In an attempt to protect these urban havens from the threat of builders, MPs yesterday urged ministers to change the law, warning that allotment sites are being swallowed up by development.
A report, published yesterday by the Environment, Transport and Regional Affairs Select Committee, also stressed the need for local councils to recognise and exploit the "therapeutic potential" of allotments for people with physical or mental health problems.
Andrew Bennett, a Labour MP and chairman of the environment sub-committee, said that the patchy nature of local council policy and an absence of credible checks on sales meant that allotments were being sold off "at an alarming rate". He added: "We have a real opportunity now - if we can tap into the latent demand for allotments which exists then we can halt the ongoing decline of allotments."
Mr Bennett's committee launched an inquiry into the issue last year after noticing a decline in allotment provision.
The report, entitled "The Future for Allotments", said there were 250,000 allotment-holders in England and Wales, with many of them getting direct benefit from having affordable fresh vegetables and physical activity.
The MPs have concluded that allotments give "undisputed health benefits".
Kay Wagland, who works for the Environment Trust, a charity based in London's East End, believes that sites such as Cable Street Community Gardens need further protection from development.
It is not hard to see why. Surrounded by council blocks and with the Docklands Light Railway running overhead, its colourful, patchwork, landscape provides a welcome contrast to the mass of surrounding concrete. "It's an outlet for people and it gives them a sense of ownership," she said. "It's a great shame when people want to start developing allotment sites like these. These areas should be cherished but there is an idea that you can develop parts of it and then give them other land elsewhere. This should be challenged."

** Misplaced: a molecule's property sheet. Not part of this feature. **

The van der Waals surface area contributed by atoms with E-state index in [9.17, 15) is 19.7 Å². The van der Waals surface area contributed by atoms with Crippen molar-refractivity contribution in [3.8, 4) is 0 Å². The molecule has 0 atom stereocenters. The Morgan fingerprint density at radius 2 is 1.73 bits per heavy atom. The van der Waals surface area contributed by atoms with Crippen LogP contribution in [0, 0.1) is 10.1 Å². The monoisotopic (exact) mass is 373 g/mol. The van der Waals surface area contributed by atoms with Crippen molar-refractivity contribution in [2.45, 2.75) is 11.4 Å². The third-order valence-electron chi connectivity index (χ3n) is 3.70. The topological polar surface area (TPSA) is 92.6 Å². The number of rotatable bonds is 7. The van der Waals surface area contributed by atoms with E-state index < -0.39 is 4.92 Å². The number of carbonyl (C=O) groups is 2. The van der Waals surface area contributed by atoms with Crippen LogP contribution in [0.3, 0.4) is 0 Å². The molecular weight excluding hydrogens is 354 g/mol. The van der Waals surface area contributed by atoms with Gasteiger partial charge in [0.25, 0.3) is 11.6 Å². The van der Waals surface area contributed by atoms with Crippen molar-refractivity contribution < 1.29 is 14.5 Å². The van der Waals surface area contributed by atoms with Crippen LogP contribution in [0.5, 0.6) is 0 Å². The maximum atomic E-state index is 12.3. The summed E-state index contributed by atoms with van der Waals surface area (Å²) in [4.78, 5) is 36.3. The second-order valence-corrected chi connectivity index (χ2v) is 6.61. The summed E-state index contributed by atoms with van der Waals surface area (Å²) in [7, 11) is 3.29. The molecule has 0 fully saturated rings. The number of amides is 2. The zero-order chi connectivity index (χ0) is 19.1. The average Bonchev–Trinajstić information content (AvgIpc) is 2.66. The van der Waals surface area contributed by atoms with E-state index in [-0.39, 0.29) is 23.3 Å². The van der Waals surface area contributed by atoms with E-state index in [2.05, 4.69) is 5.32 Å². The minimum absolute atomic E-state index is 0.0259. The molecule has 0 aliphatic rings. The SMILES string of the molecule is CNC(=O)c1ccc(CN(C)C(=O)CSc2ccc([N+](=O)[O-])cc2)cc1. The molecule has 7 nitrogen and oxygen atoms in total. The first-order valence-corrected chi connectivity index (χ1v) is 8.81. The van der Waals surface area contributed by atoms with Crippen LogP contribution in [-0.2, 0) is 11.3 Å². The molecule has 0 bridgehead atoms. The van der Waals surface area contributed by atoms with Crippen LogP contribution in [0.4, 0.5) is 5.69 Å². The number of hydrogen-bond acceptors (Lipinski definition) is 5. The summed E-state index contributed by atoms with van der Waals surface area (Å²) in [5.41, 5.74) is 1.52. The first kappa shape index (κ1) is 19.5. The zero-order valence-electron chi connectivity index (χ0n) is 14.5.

Allotment-holder Monir Uddin said: "It's a wonderful thing. It's an excellent opportunity for youngsters to see how things grow. A lot of people in the city never get the chance to see nature at work."
James Athanaze and his wife Magdalene, who have tended an allotment in Cable Gardens for five years, also take great pleasure from their hobby. Both now retired, they tend the allotment almost every day, growing vegetables which they give to family and friends.
Mr Athanaze, 66, said yesterday: "We are devoted to our garden. It's such a relaxing place to be. The only time we don't come is on Sunday which is a day for rest. I'm worried developers may take it over. It would be a shame."
His fears are shared by MPs on the Commons committee who have concluded that there is a need for urgent action to protect existing sites. The number of plots had been falling since the Second World War figure of 1.4 million and has halved in the last 30 years.
MPs said that legislation had to be overhauled and called on the Government to issue a Green Paper "as soon as is practicable", to commission research and develop legislation. "The Government should aim to introduce the resulting Bill within the lifetime of this Parliament," the committee said.
The committee ticked off officials at the Department of the Environment, Transport and the Regions (DETR) for failing to refer requests for the sale of statutory allotment sites to the relevant minister. And MPs disagreed with DETR minister Angela Eagle's claim that allotments were essentially a local matter. "We believe that the provision of allotments is a national issue," the committee concluded.
The Royal Town Planning Institute said yesterday that allotments were a vital part of the urban framework and no further powers should be introduced to control their use.
Institute president Trevor Roberts said: "Allotments are a little bit of the countryside in the town. To town dwellers, they represent a piece of green belt on their doorstep. It therefore follows that allotments need to be protected from development pressures as much as the countryside."